Bridging the Gaps Publication

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    BRIDGINGTHE

    GAPS

    WITH GENEROUS SUPPORT FROM

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    6 Foreword Anticipating a Festival of Ideas

    8 Foreword Effecting a Fundamental Change

    10 Bridging the Gaps An Introduction

    12 BTG Success in Numbers 14 The Shape of Things to Come how BTG has Shaped the Research Environment

    19 Festival of Research

    22 Every Picture Tells a Story Swanseas Research as Art competition

    26 Case Study Cyberterrorism: A Multidisciplinary Perspective

    28 Case Study Translation Arrays Version, Variation, Visualisation Phase 2

    32 Noted & Quoted BTG in the Media and Press

    34 Multidisciplinary Science & Technology Working at the Boundaries WithoutFalling Through the Cracks

    36 College Collaborations

    38 Case Study Communicative Proling of Online Sex Offenders

    40 Leading a Project for the First Time

    CONTENTS

    Produced by Andrea Buck, BTG Programme Manager; Rhian Morris, BTG Programme Ofcer,Chris Marshall and Amy Rowland in The Planning & Strategic Projects

    Design, Rhianna Hatcher and Leah Williams at Waters Creative

    Images, James Davies at James Davies Photography

    If you are inspired by the researchers and the research in this publication, please contact Andrea Buck in the rstinstance: a.j.buck@swansea.ac.uk, +44 (0)1792 606669

    Swansea University is a registered charity No 1138342

    CONTENTS

    44 Case Study Clots From Crabs: Can Factors from Invertebrates Act as BloodClotting Agents For Human Blood?

    46 Case Study Analysis of the Attributes of Archers Using Human Remains fromthe Mary Rose Warship

    48 Talking Heads Perspectives on Interdisciplinary Research

    54 International Collaborations & Global Reach

    56 Case Study Advanced Piezoelectric Biosensors and Hollowed Microneedlefor Blood Sampling and Drug Delivery Application

    58 Case Study Establishing a Networks Research Group at Swansea University

    60 Case Study Tully Meetings Saving the NHS with Good I.T.

    62 BTGs Legacy: Setting a New Vision

    65 BTG External Collaborators

    66 BTG Awards

    70 BTG Steering Group and Team

    74 Contact Details

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    FOREWORD

    Bridging the Gaps (BTG) is a story of threeparts. It was an idea that attracted almost1 million of Research Council funding intothe University; it was a project to share thatmoney in the University to bridge gaps acrossdisciplines; and it remains an active visionto transform how we think about workingtogether and growing as a powerful,research-led University.

    The key idea behind getting the funding was thatexciting things can happen from the grassrootsup. Swansea University is full of fantastic ideasthat need support, nurturing and celebrating. BTGanticipated a festival of ideas waiting to happen.Many researchers turn their focus outwardsand their research then becomes invisible totheir colleagues, if not just within departmentsthen certainly further across the wider Universitycommunity. Key, then, to the original proposalwas the intent to provide structures to encouragethe unexpected, and to help new ideas growacross the University. This is quite a departurefrom the usual high-level, top-down, pre-plannedsafe research planning! In fact, comparedto many other BTG projects across the UK thatwere funded, we were distinctive in not having apre-planned research agenda. We did t want toresearch in preconceived elds, but instead wewanted to create a culture where new research and new research networks would grow.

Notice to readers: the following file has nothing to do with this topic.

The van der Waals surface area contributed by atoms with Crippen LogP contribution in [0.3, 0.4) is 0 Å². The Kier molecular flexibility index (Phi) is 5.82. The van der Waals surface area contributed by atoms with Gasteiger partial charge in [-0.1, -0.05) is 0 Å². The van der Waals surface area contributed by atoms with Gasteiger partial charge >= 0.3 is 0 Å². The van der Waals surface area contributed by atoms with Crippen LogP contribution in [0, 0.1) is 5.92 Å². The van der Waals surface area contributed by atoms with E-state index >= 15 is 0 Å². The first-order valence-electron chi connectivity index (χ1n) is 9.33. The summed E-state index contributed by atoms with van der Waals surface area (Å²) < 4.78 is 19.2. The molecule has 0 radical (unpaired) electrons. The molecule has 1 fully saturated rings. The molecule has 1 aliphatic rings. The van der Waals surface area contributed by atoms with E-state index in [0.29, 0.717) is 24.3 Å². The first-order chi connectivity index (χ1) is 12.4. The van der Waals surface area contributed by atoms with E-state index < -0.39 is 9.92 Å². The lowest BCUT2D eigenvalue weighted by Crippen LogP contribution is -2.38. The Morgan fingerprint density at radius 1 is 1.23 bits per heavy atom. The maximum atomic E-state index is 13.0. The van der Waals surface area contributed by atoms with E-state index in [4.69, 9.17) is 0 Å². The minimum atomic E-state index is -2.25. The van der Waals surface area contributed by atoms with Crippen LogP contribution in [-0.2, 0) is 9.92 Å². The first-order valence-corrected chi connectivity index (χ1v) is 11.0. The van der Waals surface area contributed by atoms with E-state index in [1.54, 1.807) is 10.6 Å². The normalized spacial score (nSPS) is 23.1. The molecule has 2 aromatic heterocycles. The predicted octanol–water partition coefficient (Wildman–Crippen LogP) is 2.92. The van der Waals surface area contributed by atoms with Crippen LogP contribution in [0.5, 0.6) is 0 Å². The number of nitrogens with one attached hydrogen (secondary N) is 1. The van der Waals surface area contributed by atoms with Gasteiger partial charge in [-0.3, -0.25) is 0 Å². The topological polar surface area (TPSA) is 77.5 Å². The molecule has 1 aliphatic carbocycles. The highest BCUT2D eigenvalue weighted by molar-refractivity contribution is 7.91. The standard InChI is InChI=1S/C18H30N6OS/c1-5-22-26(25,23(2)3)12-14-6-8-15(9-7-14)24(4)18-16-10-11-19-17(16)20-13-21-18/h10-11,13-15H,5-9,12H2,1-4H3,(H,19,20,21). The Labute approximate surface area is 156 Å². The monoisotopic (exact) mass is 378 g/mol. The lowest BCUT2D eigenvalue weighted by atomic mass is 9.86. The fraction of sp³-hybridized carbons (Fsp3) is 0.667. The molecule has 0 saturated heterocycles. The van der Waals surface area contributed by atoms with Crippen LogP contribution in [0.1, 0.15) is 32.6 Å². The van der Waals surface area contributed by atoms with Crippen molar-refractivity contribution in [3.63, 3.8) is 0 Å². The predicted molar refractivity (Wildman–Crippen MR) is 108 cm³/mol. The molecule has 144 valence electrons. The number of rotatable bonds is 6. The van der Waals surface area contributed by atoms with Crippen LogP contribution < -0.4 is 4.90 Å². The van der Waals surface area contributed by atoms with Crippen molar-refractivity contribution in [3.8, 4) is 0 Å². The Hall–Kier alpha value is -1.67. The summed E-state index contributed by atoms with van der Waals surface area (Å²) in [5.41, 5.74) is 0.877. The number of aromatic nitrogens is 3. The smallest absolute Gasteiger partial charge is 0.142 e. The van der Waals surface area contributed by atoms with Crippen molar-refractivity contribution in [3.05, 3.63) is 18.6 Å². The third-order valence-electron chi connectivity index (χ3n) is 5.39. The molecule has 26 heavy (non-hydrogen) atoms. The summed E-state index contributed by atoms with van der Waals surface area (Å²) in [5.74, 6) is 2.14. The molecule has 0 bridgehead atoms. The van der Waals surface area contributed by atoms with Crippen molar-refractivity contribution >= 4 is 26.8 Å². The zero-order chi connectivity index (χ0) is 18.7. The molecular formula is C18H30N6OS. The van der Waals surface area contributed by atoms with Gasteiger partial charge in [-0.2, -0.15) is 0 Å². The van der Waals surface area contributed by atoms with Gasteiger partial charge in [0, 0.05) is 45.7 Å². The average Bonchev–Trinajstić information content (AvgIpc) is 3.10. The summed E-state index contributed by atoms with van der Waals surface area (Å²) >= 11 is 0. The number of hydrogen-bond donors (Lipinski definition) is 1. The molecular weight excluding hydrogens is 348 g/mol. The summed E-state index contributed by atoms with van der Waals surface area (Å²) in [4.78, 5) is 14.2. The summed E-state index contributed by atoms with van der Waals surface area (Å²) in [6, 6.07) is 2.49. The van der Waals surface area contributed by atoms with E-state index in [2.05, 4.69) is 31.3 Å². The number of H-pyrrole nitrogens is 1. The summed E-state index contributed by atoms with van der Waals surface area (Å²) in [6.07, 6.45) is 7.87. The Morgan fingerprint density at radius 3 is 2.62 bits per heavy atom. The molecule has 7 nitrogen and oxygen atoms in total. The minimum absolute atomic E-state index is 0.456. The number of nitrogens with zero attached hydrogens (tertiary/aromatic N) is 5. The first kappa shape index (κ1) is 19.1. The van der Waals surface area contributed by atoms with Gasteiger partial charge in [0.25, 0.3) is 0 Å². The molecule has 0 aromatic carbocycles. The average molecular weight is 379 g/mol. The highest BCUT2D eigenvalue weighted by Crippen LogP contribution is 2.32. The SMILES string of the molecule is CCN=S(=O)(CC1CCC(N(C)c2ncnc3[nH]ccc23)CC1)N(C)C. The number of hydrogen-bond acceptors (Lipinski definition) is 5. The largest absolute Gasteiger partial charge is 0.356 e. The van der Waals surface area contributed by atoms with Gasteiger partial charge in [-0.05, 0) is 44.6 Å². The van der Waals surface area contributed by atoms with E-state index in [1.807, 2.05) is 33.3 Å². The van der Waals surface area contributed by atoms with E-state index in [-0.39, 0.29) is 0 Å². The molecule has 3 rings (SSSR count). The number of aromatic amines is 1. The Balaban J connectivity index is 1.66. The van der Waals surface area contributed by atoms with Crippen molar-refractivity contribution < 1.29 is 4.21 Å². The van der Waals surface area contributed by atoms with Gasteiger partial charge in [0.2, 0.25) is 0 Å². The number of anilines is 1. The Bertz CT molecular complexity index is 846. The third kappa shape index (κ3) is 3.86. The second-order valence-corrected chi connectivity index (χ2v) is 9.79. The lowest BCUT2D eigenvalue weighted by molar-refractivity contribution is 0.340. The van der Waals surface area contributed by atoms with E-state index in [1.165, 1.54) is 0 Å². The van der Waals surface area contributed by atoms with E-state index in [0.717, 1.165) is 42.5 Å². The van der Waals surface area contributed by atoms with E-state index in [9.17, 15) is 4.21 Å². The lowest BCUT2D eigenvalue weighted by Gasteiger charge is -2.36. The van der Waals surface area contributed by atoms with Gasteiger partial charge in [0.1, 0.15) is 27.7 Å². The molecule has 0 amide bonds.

Universities often feel they do not have enoughmoney, and it is easy to think that researcherswith less resource deserve more. This is scarcity

    thinking. Instead, BTG brought a stream offresh money into the University and we decidedright away to allocate it to the most promisingprojects. Moreover, we decided to do so in anopen way, relying on colleagues as referees tohelp assess quality and promise. Not only didreferees learn about what was going on, peopleproposing ideas to be funded tried harder tothink through and explain their ideas so refereescould see how they would work. And they didwork. For every 1 we spent on projects, theUniversity has already gained more than 6 innew external funding.

    We did not fund anything that did not havea proposal; this is the same as saying we didnot fund anything that had no serious thinkingbehind it. For the cost of writing a few words ina proposal we transformed attitudes to funding,and for some people it quickly helped them overthe rst hurdle of writing external grant proposals.

    But BTG was not about funding, although thisis an obvious proxy for research health. BTGwas and is about building visible andeffective research celebrations across disciplines.This publication is a written festival, samplingthe diversity of the things that were and arebeing achieved. Ideas range from supportingthe Richard Burton Diaries to the Research asArt competition which rapidly went from aninternal idea to a national phenomenon. Thesetwo examples, out of many, exemplify the BTGphilosophy: think it through, get it funded, makeit visible, share the excitement, and (as theshampoo instructions say) repeat.